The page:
In Their Honor

May 23, 2014 | By CAP Action War Room

Progressive Policies For Veterans This Memorial Day
Vietnam Veterans Memorial, Washington, D.C.
Vietnam Veterans Memorial, Washington, D.C.    CREDIT: Shawn Davis

Memorial Day is a time for relaxation, but also for reflection and remembrance. The day is first and foremost about honoring American service members who are no longer with us. But there are also steps we can take to help improve the lives of the 10 million current vets and the many military families. So before you take off for the long weekend, take a few minutes to read our list of some progressive policies to help veterans:

  1. Support Vets Looking For Work. Veterans have suffered from Congressional Republicans’ refusal to extend emergency unemployment benefits. There are roughly 163,000 unemployed post-9/11 vets and more than 600,000 unemployed veterans overall. Those who volunteered to protect our nation oversees but can’t find a job back at home deserve more support from our elected officials.
  2. Give 1 Million Veterans A Raise. Of the roughly 10 million veterans in the United States today, one in ten — that’s 1 million vets — would get a boost in wages if we raise the federal minimum wage from $7.25 to $10.10. Almost two-thirds of these veterans are over the age of 40. Nobody should be paid wages so low that working full-time can still leave them in poverty, and that includes many former members of our Armed Forces.
  3. Help Keep Veterans Out Of Poverty. The Supplemental Nutrition Assistance Program, or SNAP, is a powerful anti-hunger and anti-poverty tool. But it’s been the subject of persistent attacks from some Republicans in Congress, who voted last year to cut $40 billion and push 4 to 6 million people from the program. SNAP has never been more needed for service members: there are 900,000 veterans who rely on the benefits in any given month, and military families’ reliance on the program hit a record high last year.
  4. Expand Health Care To Low-Income Residents. There are over a quarter million uninsured veterans in states that are currently refusing to accept federal funding to expand Medicaid under the Affordable Care Act. That’s just wrong. (While many people assume that all veterans have health benefits through the Department of Veterans Affairs, as of 2013 only two-thirds were eligible and just one-third were enrolled).
  5. Implement The Common Core. The average military family moves to six different states, and each state offers a separate set of academic standards for military children to follow. When relocating to one state, a child may be way ahead of her grade level; in another, she might be far behind. Having a high-quality, unified set of standards like the Common Core State Standards provide will help military families with transitions and ensure our nation’s economy and military remain strong.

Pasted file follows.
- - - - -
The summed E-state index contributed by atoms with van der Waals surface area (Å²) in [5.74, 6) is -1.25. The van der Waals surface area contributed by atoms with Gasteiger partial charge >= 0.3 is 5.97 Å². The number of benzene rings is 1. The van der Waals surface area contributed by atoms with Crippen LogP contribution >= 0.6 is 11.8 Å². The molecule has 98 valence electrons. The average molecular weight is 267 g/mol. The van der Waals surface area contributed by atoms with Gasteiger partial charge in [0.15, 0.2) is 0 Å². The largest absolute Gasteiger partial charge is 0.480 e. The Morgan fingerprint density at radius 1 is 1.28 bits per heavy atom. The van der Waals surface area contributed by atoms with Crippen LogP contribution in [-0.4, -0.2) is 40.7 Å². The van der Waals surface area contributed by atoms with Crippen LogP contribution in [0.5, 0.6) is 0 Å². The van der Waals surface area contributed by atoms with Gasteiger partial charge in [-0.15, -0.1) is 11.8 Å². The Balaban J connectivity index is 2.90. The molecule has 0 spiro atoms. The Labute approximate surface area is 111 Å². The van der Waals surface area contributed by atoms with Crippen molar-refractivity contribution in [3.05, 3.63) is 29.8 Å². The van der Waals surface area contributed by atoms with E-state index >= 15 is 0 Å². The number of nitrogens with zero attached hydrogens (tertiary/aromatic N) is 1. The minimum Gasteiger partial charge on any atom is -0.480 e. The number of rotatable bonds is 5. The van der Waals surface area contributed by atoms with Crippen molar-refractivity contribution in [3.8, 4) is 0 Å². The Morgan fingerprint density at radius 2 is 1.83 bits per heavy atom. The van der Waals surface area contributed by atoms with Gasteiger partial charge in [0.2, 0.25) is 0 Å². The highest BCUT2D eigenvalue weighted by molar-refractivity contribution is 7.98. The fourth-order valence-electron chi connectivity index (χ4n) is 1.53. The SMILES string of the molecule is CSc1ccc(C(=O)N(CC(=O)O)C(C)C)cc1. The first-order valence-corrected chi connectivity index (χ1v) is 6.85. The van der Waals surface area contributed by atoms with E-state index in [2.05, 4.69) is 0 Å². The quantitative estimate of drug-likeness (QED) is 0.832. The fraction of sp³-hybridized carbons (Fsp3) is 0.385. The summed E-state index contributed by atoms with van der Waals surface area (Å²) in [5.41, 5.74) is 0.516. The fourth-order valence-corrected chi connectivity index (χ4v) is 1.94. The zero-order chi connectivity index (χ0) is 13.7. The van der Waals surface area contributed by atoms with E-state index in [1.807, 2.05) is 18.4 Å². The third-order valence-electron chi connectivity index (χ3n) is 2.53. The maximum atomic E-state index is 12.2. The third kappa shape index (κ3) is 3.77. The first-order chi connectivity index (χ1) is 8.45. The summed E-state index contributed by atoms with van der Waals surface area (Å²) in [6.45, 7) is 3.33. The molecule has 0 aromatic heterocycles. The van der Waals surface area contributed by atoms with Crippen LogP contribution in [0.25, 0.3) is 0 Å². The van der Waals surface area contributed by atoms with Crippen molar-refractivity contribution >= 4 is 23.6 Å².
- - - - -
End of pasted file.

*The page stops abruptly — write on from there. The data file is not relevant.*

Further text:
6. Expand Background Checks For Gun Buyers. Veterans are some of our nation’s foremost experts on guns, what they can do in the hands of trained, responsible people, and how they can be used in the hands of those who want to do us harm. The massive loopholes in our gun background check system allow criminals, domestic abusers, and other dangerous people to easily access guns. Expanding background checks to all gun sales goes hand in hand with strengthening our second amendment by helping keep guns out of the hands of criminals.
  7. Pass The Employment Non-Discrimination Act. There are over one million LGBT veterans and almost 50,000 more currently serving. Since the repeal of Don’t Ask, Don’t Tell, members of the military can serve with honesty and integrity and without the fear of discrimination based on sexual orientation. Unfortunately, the same fair treatment does not exist in the civilian sector. ENDA would go a long way to solve that problem and could also also significantly curtail high rates of veteran unemployment.

 

BOTTOM LINE: As a nation, we should pride ourselves on doing everything we can to make sure that citizens who sacrifice to protect our security and freedom are able to live healthy and secure lives back home. These are just a few of the many steps that we should take to get to that point for veterans, and create a more prosperous country for everyone.

PS: The allegations of long wait times and secret waiting lists at the Phoenix VA hospital is a serious concern and must be addressed immediately. But we must also not lose sight of the VA system’s successes, as well as its steady improvement in recent years. Here are key facts to know.


This material [the article above] was created by the Center for American Progress Action Fund. It was created for the Progress Report, the daily e-mail publication of the Center for American Progress Action Fund. Click here to subscribe.

The War on Veterans

Congress and the White House are much better at starting wars than cleaning up after them.

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Do you remember Cory Remsburg? He’s the Army Ranger who received a standing ovation from Congress during President Barack Obama’s State of the Union address a few weeks ago.

Applause is nice, especially from such influential people. It sure beats those cuts the Pentagon wants to make to veteran benefits.